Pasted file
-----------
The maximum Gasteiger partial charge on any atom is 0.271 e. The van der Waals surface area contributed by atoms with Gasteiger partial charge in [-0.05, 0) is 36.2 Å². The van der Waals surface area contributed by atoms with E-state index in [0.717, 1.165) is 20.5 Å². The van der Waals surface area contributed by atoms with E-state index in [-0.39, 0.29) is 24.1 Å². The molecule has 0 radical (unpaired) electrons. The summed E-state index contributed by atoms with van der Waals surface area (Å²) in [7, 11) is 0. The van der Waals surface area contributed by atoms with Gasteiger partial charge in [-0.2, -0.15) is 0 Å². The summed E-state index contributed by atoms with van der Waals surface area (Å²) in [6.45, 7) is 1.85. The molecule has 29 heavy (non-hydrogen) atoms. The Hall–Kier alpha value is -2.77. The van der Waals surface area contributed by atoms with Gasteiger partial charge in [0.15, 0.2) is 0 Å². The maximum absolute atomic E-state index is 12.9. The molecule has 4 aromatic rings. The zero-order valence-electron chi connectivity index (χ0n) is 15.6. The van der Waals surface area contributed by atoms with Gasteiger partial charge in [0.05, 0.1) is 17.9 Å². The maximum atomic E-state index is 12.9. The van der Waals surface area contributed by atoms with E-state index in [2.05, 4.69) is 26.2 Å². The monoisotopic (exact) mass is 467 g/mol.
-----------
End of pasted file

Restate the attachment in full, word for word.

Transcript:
The maximum Gasteiger partial charge on any atom is 0.271 e. The van der Waals surface area contributed by atoms with Gasteiger partial charge in [-0.05, 0) is 36.2 Å². The van der Waals surface area contributed by atoms with E-state index in [0.717, 1.165) is 20.5 Å². The van der Waals surface area contributed by atoms with E-state index in [-0.39, 0.29) is 24.1 Å². The molecule has 0 radical (unpaired) electrons. The summed E-state index contributed by atoms with van der Waals surface area (Å²) in [7, 11) is 0. The van der Waals surface area contributed by atoms with Gasteiger partial charge in [-0.2, -0.15) is 0 Å². The summed E-state index contributed by atoms with van der Waals surface area (Å²) in [6.45, 7) is 1.85. The molecule has 29 heavy (non-hydrogen) atoms. The Hall–Kier alpha value is -2.77. The van der Waals surface area contributed by atoms with Gasteiger partial charge in [0.15, 0.2) is 0 Å². The maximum absolute atomic E-state index is 12.9. The molecule has 4 aromatic rings. The zero-order valence-electron chi connectivity index (χ0n) is 15.6. The van der Waals surface area contributed by atoms with Gasteiger partial charge in [0.05, 0.1) is 17.9 Å². The maximum atomic E-state index is 12.9. The van der Waals surface area contributed by atoms with E-state index in [2.05, 4.69) is 26.2 Å². The monoisotopic (exact) mass is 467 g/mol.